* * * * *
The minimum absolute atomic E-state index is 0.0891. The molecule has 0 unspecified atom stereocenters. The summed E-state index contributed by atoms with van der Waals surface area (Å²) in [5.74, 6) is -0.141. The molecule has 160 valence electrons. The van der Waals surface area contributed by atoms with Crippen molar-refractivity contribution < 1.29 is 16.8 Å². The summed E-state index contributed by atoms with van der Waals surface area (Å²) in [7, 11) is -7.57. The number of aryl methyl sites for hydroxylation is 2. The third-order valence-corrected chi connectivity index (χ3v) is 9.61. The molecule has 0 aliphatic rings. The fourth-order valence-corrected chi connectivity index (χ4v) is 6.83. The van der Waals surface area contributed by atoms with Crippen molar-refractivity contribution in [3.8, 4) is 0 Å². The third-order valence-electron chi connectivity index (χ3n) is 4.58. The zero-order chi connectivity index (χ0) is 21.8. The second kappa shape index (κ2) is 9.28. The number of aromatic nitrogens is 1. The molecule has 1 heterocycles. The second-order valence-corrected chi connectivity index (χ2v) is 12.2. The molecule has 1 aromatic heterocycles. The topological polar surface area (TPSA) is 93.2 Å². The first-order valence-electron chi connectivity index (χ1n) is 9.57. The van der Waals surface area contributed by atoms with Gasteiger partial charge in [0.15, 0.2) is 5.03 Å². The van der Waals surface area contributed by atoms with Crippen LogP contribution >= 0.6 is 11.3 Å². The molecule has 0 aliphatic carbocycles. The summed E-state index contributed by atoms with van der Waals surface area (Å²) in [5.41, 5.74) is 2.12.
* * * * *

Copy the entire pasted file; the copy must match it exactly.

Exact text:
The minimum absolute atomic E-state index is 0.0891. The molecule has 0 unspecified atom stereocenters. The summed E-state index contributed by atoms with van der Waals surface area (Å²) in [5.74, 6) is -0.141. The molecule has 160 valence electrons. The van der Waals surface area contributed by atoms with Crippen molar-refractivity contribution < 1.29 is 16.8 Å². The summed E-state index contributed by atoms with van der Waals surface area (Å²) in [7, 11) is -7.57. The number of aryl methyl sites for hydroxylation is 2. The third-order valence-corrected chi connectivity index (χ3v) is 9.61. The molecule has 0 aliphatic rings. The fourth-order valence-corrected chi connectivity index (χ4v) is 6.83. The van der Waals surface area contributed by atoms with Crippen molar-refractivity contribution in [3.8, 4) is 0 Å². The third-order valence-electron chi connectivity index (χ3n) is 4.58. The zero-order chi connectivity index (χ0) is 21.8. The second kappa shape index (κ2) is 9.28. The number of aromatic nitrogens is 1. The molecule has 1 heterocycles. The second-order valence-corrected chi connectivity index (χ2v) is 12.2. The molecule has 1 aromatic heterocycles. The topological polar surface area (TPSA) is 93.2 Å². The first-order valence-electron chi connectivity index (χ1n) is 9.57. The van der Waals surface area contributed by atoms with Gasteiger partial charge in [0.15, 0.2) is 5.03 Å². The van der Waals surface area contributed by atoms with Crippen LogP contribution >= 0.6 is 11.3 Å². The molecule has 0 aliphatic carbocycles. The summed E-state index contributed by atoms with van der Waals surface area (Å²) in [5.41, 5.74) is 2.12.